Class Year: 2018
Hometown: Davis, California
Major: Computer Science and Mathematics
Extracurriculars: Gender Minorities in STEM Club, Disabled Student Union, Programming Club, Symbolic and Quantitative Resource Center (SQRC) Peer Tutor, Student Academic Affairs Board (SAAB) Computer Science Representative
Overseas study: AIT Budapest, Hungary (non-L&C program)
What three words would you use to describe L&C?
Independent, empowering, opportunity
What has been your favorite class so far? How has it expanded your knowledge?
My favorite class so far is probably Geometry with Associate Professor Paul T. Allen. It was a course so different from any other math class I had ever taken and it forced me to think in a completely new way. I had to reorient myself and push my brain in ways I never had to before. I love challenges, and the ones that force me to see the world in a new way are always the most fun.
“I wanted some rain and greenery to continue the hiking and camping I love so much.”
What made you want to come to Lewis & Clark?
I knew I wanted a school where I couldn’t hide. I learned very early on that if a professor didn’t care about my learning, I definitely wouldn’t either. I needed the close contact with faculty and classmates that comes with a small liberal arts college. I also knew I wanted some rain and greenery (coming from the California central valley) to continue the hiking and camping I love so much. So, the environment in Portland was a huge draw. Lastly, what made my final decision was the students. The feeling you get when you walk around is that the students are so incredibly passionate, yet laid back at the same time. Lewis & Clark is where you can foster your passions and learn about everyone else’s too.
Have you had the opportunity to do research with a professor? What did you learn from that experience?
I haven’t done research with a Lewis & Clark professor but I was encouraged by my professors and department to apply for research positions on other campuses. I conducted research with a professor at USC last summer in a mixed reality lab where I had the opportunity to design my own research project and work with leaders in the field I want to go into one day. I have never learned so much so fast. It was an experience I would never have had without the support and resources provided to me by the L&C mathematical sciences department.
Describe both of your jobs on campus. How do you fit them into your schedule?
I actually have three positions here on campus. I tutor in the SQRC, work as a teaching assistant for an introductory computer science course, and work as a digital image library assistant in the Office of Public Affairs and Communications. Fitting all of that into my schedule along with a full course load is definitely not easy. It takes careful planning and extreme communication skills. I make sure to keep my hours below the load that I know I can handle, and work with my supervisors to carefully plan my shifts so that I can still make my professors’ office hours. Basically, I schedule everything: how much homework time I have each day and what I’m working on during every session. It also helps immensely that my supervisors are well aware that my academic commitments take priority and are so understanding when unplanned emergencies happen. It’s so important to know your limits and your priorities because you are the one in charge, and commitments you make often cannot be broken later.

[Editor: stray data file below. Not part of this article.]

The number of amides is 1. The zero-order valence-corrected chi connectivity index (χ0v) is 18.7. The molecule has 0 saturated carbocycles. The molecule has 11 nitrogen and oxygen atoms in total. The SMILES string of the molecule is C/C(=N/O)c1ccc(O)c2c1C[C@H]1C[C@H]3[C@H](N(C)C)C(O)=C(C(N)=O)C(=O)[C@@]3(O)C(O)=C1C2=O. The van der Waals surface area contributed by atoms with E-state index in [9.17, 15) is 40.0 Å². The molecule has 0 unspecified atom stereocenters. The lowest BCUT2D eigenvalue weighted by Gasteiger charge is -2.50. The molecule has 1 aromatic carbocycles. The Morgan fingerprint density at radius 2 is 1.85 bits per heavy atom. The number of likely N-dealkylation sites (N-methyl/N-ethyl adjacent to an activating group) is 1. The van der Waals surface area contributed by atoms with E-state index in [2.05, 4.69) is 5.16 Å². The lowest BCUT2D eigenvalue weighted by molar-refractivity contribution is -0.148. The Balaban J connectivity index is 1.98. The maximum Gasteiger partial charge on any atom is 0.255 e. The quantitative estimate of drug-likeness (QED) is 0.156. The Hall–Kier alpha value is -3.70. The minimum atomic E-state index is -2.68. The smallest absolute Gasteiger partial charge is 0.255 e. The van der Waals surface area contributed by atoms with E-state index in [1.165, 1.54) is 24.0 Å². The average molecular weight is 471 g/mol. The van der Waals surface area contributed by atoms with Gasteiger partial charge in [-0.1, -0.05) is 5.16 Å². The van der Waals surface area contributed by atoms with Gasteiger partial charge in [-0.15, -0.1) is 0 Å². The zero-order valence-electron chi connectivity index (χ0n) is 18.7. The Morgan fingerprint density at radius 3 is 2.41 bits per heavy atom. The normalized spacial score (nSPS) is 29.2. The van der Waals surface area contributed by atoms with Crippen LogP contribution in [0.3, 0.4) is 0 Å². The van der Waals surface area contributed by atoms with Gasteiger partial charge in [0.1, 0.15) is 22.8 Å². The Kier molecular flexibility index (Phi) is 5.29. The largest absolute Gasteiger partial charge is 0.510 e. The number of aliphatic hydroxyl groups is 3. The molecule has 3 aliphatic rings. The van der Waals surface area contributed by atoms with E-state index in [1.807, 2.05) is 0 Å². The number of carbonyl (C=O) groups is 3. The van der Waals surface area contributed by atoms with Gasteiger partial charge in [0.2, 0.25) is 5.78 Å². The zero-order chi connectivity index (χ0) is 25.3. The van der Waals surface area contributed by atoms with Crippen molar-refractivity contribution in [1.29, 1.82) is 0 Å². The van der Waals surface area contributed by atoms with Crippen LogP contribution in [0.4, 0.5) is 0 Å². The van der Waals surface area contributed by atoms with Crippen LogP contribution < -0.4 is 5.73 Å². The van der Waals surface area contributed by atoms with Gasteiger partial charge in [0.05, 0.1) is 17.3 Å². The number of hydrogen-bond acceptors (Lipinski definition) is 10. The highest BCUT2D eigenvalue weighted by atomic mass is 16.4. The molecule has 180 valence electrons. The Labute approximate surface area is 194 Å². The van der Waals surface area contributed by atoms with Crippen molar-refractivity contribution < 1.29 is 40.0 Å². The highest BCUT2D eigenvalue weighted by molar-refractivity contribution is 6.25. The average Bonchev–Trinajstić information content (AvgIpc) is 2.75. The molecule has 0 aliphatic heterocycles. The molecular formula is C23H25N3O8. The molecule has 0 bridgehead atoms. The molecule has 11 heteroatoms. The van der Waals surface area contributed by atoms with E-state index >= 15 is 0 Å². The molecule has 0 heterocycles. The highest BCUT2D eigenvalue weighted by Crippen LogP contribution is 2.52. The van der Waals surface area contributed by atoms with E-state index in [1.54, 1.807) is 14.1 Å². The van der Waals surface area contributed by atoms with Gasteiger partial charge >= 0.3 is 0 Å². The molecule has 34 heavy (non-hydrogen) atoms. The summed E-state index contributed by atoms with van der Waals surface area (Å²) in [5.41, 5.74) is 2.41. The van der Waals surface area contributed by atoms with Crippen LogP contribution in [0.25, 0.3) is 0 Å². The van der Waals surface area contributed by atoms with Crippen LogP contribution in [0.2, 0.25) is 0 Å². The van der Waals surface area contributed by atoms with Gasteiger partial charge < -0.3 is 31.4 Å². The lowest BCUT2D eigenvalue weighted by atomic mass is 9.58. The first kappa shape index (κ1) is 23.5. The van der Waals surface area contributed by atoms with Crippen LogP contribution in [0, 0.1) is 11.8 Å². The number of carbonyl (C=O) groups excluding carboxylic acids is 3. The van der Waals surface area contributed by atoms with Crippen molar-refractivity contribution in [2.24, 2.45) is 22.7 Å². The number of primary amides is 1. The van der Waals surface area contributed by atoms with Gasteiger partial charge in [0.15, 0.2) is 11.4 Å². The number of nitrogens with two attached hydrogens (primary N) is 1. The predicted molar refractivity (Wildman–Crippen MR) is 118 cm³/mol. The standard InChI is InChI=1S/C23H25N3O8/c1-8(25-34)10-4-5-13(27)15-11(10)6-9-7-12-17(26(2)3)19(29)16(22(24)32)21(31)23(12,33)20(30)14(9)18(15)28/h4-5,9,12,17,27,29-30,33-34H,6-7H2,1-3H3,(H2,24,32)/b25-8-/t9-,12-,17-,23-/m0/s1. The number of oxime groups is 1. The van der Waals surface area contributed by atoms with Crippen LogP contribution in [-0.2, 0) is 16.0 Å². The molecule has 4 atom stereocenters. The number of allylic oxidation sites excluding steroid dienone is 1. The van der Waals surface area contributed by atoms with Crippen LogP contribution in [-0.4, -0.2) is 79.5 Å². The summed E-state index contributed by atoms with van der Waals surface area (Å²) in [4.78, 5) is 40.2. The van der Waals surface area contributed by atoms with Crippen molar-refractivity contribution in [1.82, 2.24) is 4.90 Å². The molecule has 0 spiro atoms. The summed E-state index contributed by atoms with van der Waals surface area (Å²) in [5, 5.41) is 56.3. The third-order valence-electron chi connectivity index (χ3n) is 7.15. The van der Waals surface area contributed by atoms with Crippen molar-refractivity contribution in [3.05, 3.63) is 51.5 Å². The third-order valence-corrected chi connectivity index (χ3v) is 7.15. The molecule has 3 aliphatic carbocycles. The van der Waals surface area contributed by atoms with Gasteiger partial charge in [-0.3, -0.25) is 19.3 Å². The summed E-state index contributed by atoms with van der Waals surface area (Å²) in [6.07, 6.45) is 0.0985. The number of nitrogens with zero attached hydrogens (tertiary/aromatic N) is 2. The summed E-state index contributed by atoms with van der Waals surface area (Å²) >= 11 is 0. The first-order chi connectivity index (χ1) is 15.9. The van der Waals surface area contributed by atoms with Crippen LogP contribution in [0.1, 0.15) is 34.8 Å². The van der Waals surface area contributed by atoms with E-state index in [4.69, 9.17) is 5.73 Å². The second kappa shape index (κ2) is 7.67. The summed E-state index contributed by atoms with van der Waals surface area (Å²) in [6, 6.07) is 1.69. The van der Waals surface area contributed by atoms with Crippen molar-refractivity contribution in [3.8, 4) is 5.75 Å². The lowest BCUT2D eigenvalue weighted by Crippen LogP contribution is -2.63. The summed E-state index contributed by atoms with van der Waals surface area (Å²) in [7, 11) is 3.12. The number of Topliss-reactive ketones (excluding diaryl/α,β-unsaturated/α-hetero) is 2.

What’s your favorite spot on campus?
The walkway right after passing the Campus Safety office has a canopy of trees that mostly block your view of campus and instead you see Portland’s city lights at the end of a tunnel of foliage. It makes you feel like you’re in another world.
What’s your favorite thing about living in Portland?
How did you decide on a major?
I absolutely love my department: the students, the staff, the faculty, the community. Once I experienced it, it wasn’t really a choice, it was like going home.
How do you manage stress?
I make sure to plan times to check out. Basically, I schedule time to turn off my phone, all social media, and either watch TV, read a (fun) book, or listen to music. It helps my brain reset and prepare for more work without getting overwhelmed.
Where do you find community on campus?
Mainly my department. We do a lot of formal community builder events, but our lounge is always a hub of students/professors/food/etc.
What advice do you have for prospective students?
Make sure to visit and choose the school that feels right. But also don’t worry too much about your decision, it is not the end of the world if you decide to transfer. You can carve out a corner for yourself in just about any school.